Eight Ways to Get Started with Socially-Responsible Investing
Investing is more than a way to grow personal wealth; it’s a chance to fund the future we want to see. When it comes to investing in a sustainable future, there are more options than ever before.
Global investments applying environmental, social, and governance (ESG) considerations have more than tripled to $40.5 trillion since 2012 (OPIMAS, 2020). These sustainable funds have proven they provide the same - or better - returns as their conventional counterparts. (Morgan Stanley, 2020)
Whether you’re new to investing or want to green your current portfolio, these eight tips can help your money do more - for you and our future.
1. Consult a (Human or Robo-) Advisor
If you work with a professional financial advisor, let them know you’re not interested in funding fossil fuels with your investments. Ask them to consider ESG data as they develop your investment strategy.
You don’t need to hire a professional to make value-aligned investments. Consider using a personal finance app or robo-advisor to find socially responsible options. Acorn, Stash, and Betterment all offer portfolios and individual funds that meet ESG criteria.
2. Investigate Before you Invest
Run buying opportunities through Fossil-Free Funds before making the leap. This website ranks individual mutual funds by their environmental records and financial performance, so you can make decisions that are wise for the planet and your pocketbook.
3. Green Your Retirement Fund
Saving for retirement isn’t always good for the environment. Less than 1% of the world’s largest pension funds and just 3% of 401(k) plans offer ESG funds as an employee investment option. Even so, there are steps you can take:
- Learn: What does your individual pension or 401(k) support? Ask your employer for a rundown or contact your provider for a fact sheet.
- Engage: Join forces with your co-workers to pressure your employer to offer cleaner options to everyone in your company.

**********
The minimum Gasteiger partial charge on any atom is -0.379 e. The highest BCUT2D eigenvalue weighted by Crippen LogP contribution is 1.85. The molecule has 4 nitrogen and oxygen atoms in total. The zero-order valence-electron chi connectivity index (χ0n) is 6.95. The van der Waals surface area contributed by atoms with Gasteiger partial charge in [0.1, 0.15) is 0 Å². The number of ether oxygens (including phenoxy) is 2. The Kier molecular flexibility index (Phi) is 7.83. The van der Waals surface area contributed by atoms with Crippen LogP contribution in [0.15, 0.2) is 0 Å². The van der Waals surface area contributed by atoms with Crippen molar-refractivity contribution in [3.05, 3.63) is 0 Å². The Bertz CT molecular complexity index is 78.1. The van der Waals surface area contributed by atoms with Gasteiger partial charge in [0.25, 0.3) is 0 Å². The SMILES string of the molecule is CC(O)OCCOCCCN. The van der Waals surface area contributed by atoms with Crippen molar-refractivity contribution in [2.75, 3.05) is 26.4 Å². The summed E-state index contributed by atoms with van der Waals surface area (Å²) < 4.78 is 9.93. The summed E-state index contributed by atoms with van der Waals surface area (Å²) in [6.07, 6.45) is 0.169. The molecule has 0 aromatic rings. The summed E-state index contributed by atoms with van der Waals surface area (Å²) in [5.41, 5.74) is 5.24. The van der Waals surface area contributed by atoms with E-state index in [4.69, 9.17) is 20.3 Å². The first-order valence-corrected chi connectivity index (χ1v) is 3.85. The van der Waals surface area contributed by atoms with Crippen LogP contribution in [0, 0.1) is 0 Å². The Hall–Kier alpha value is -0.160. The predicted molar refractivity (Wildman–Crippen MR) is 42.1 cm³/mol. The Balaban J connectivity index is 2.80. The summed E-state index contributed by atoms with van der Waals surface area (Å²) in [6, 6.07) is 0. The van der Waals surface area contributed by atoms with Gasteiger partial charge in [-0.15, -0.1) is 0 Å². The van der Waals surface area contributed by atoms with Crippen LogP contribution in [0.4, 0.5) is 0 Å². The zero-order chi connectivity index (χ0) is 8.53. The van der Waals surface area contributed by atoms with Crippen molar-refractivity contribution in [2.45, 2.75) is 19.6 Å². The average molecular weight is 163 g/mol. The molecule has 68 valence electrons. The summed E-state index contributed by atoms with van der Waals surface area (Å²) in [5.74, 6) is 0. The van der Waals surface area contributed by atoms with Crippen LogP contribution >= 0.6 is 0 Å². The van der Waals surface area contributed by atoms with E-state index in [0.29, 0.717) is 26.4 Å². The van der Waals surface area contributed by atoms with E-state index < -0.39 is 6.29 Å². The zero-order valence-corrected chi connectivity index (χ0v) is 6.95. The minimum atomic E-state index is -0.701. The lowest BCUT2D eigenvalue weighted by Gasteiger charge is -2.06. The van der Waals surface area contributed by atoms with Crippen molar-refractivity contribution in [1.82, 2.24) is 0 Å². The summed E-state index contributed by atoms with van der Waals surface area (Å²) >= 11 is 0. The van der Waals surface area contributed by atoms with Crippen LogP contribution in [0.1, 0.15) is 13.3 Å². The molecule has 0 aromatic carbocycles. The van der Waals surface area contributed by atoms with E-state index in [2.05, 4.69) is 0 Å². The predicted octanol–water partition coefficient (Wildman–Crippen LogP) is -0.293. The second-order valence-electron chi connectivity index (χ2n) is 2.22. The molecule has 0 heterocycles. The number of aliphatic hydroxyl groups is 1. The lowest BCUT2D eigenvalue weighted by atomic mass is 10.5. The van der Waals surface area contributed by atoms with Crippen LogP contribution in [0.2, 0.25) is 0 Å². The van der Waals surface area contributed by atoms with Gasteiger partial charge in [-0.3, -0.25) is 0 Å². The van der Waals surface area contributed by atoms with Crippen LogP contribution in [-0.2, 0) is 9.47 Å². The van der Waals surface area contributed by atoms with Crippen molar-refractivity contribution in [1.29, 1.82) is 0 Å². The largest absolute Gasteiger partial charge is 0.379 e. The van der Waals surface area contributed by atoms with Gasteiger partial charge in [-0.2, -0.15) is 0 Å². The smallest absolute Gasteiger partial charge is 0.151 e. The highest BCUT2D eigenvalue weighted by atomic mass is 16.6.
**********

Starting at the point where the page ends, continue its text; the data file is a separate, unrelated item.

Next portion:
- Swap: If your employer can’t offer greener investments company-wide, opt for a self-directed fund and prioritize companies that score highly on Fossil Free Funds.
- Advocate: Continue to advocate internally and sign Share Action’s Paris-Aligned Pension campaign to voice your support for clean investing, and encourage your coworkers to do the same.
4. Apply Pressure from the Inside
If you own shareholder stock in a major company, use that influence to vote for environmentally- and socially responsible directives and board members.
Hold interest in a financial institution? ShareAction coordinates with bank shareholders to file resolutions aimed at phasing out fossil fuel investments.
If you can’t afford a full share in a major company, you can still invest in groups using shareholder power to push them in the right direction. Humankind utilizes stock ownership power to drive positive change in powerful corporations with high potential returns for humanity.
5. Apply Pressure from the Outside
Even if you don’t hold stock in a company, your voice is a powerful tool. Use social media to share what you’ve learned, encourage others to switch banks, and apply pressure on key financial institutions.
6. Urge Your Organizations to Divest
Universities, faith-based institutions, companies, and even nonprofit groups often use their endowments and funds to make investments. Which organizations and communities are you a part of, and are your donations or membership dues helping to fund fossil fuels?
If they are, you can use your seat at the table to pressure decision-makers to divest. The Go Fossil Free Divestment campaign by 350.org has great resources to get started.
7. Support High-Impact Carbon Offsets
It’s impossible to completely eliminate your carbon footprint. Compensate the emissions you can’t reduce by supporting groups who are reducing and removing carbon from the atmosphere. The carbon credits generated by projects we support are backed by evidence and analysis, and hand-picked to prioritize environmental justice.
8. Bank with the Planet in Mind
Responsible investing is important, but where we bank and borrow matters, too. Our guide to sustainable banking will show you how to investigate your financial institution and get your money out of dirty fossil fuels.